Here Ben tells us what pregnancy was like for him and his wife, how the pandemic changed (and didn’t change) their birth experience plus his tips for other dads-to-be.
Once we got to the third trimester, my anxiety regarding labour and birth started to build. Will my wife be OK? Will my baby be OK? Will it be painful? Will it be scary? How can I support them?
Any mum or dad-to-be will be familiar with these questions; they’re perfectly normal.
The truth is things did change, but not as drastically as we had worried about. There were differences, but they were minor.
On 24 March, my wife, Jodie, and I welcomed in the 35th week of our pregnancy. There’s nothing particularly interesting about week 35, it’s not a milestone. It was, however, the start of the UK’s second day in COVID-19 lockdown.
As well as working through the normal pre-labour worries, we were now faced with a pandemic induced rumour mill: “Mums aren’t allowed partners or support in the labour suite any more”, “all antenatal and postnatal care has been cancelled”, “the hospitals don’t want you, they ship you out straight after birth” were just some of the things we now had playing on our mind.
The first notable change was that I (as a dad-to-be) was no longer able to attend any antenatal appointments. I was disappointed as so far I’d attended everything else, but fundamentally it didn’t change our care.
Hospital care was a bit different. In week 38, we had to attend Burton Hospital Maternity Assessment Unit (MAU) as Noah (then bump) was having a bit of a lazy day. Despite how routine this is, it’s still a worrying experience for an expecting parent, so when we arrived at Burton Hospital MAU and I was asked to wait outside this didn’t go down well. Again, in hindsight, it wasn’t that big a deal.
When we returned to Burton for the big arrival the experience, initially, was much the same as above. As Jodie was assessed I was asked to wait outside.
The midwives were wearing masks, visors and gloves but the care, support and attention was no different.
However, when we were finally transferred to the Delivery Suite everything felt very normal. We unpacked our bags and settled in for the main event with no notable differences other than we weren’t allowed to wander around. We were even offered the birthing pool.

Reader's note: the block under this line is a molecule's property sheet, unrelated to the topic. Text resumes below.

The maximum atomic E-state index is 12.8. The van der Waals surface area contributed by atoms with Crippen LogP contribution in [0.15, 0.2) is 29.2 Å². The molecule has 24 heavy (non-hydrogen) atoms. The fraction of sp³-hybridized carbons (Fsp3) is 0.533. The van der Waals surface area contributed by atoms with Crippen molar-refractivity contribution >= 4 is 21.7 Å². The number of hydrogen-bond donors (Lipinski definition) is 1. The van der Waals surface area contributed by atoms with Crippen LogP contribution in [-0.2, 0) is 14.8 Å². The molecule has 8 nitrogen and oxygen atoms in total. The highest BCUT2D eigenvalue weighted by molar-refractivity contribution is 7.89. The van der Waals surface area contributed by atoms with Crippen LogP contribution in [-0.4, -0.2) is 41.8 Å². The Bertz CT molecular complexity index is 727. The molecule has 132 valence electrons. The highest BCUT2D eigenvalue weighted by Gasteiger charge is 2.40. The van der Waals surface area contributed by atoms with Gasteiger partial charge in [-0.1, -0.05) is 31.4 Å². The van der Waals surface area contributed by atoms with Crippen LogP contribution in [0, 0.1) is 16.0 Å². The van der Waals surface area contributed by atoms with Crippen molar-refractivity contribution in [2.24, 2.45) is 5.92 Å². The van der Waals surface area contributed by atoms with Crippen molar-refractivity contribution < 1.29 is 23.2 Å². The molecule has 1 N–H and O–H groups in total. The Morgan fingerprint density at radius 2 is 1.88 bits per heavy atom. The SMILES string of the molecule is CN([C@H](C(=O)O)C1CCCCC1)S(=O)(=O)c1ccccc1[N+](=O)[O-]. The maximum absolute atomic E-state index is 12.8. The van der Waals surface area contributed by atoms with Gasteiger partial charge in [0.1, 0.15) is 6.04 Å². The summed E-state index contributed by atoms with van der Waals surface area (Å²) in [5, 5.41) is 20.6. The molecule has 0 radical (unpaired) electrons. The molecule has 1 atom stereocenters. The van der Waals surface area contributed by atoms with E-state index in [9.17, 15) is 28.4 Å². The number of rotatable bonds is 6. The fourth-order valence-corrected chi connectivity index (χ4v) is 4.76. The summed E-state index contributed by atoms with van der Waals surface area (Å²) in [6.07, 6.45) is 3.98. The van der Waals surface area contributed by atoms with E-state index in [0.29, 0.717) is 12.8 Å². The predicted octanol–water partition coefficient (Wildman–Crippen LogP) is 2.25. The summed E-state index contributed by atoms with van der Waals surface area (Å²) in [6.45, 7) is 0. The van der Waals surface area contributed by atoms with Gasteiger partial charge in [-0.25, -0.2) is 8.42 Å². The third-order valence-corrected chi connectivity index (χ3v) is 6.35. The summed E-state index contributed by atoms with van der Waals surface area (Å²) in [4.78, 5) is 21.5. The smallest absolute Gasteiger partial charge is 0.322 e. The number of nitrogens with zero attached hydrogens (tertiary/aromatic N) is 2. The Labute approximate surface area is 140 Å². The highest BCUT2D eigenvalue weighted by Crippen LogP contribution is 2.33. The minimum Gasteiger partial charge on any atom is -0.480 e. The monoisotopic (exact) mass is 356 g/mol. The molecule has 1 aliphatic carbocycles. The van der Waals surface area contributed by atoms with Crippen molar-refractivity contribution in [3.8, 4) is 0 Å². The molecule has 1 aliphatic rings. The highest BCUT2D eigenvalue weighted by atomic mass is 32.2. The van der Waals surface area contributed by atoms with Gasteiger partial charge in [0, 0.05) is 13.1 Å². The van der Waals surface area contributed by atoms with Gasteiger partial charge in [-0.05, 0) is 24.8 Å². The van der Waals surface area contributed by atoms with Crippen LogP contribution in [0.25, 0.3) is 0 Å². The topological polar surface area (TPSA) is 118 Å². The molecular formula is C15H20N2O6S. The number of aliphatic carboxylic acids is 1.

The midwives were wearing masks, visors and gloves but the care, support and attention was no different. Midwives came and went freely, nipping in for a chat and a check up on a routine basis. If you avoided the news you wouldn’t have thought anything was any different!
When the beautiful moment came and Noah was placed in Jodie’s arms, still nothing felt different. We kissed him, cuddled him, put his nappy on… It was very normal. After a few hours, Jodie and Noah headed back to the MAU for some more checks before we were eventually allowed home. All. Very. Normal.
Try and remain level headed during the later stages of pregnancy and throughout labour
Your partner is about to go through one of the greatest physical experiences she’ll ever face. Your support, care and faith in her will be invaluable.
Swot up! Know your stuff, show you care, be involved
Read all the books, follow all the articles… Ask the midwife the challenging questions. Show that you’re interested, show that you care, it will help give your partner confidence that you know what you’re doing when she’s dedicating herself to the mammoth efforts of labour.
Don’t place too much faith in your birth plan!
It’s really important that you have one, but it’s also important that you don’t become wedded to the perfect birth. What will be will be: be flexible and support your partner whatever happens.
Postnatal care has been slightly different; we had a day one visit from a midwife but everything subsequent has been either on the phone or by request. We had to ask for a two week appointment to check that Noah had put some weight on, but the majority of routine care was, and still is, done over the phone.
This isn’t too much of an issue as Noah has done well and we knew that we could get support if it was needed.
In summary – everything felt pretty routine! It was sad that I had to miss out on some antenatal appointments but from Jodie’s perspective everything was standard.
Thank you to our midwife, the staff at Burton Maternity Unit and our fantastic and courageous NHS for allowing everything to stay so normal!
You can follow Ben’s story on Instagram: @the_ordinary_father
If you’d like to share your story of pregnancy, birth or parenting in the pandemic, we’d love to hear from you. Get in touch by emailing firstname.lastname@example.org
Our support line offers practical and emotional support with feeding your baby and general enquiries for parents, members and volunteers: 0300 330 0700.
Interactive, engaging and social, our live online antenatal course is a great way for you to meet other local parents, and get essential unbiased information and knowledge about pregnancy, birth and early days with your baby.
The NHS website has a specific pregnancy and coronavirus page, which has all the latest information and guidance about support services.
The Royal College of Obstetricians and Gynaecologists, Royal College of Midwives and Royal College of Paediatrics and Child Health have produced information on coronavirus for pregnant women and their families.
The Department of Health and Social Care website is being updated daily with guidance and what the government is doing about the virus.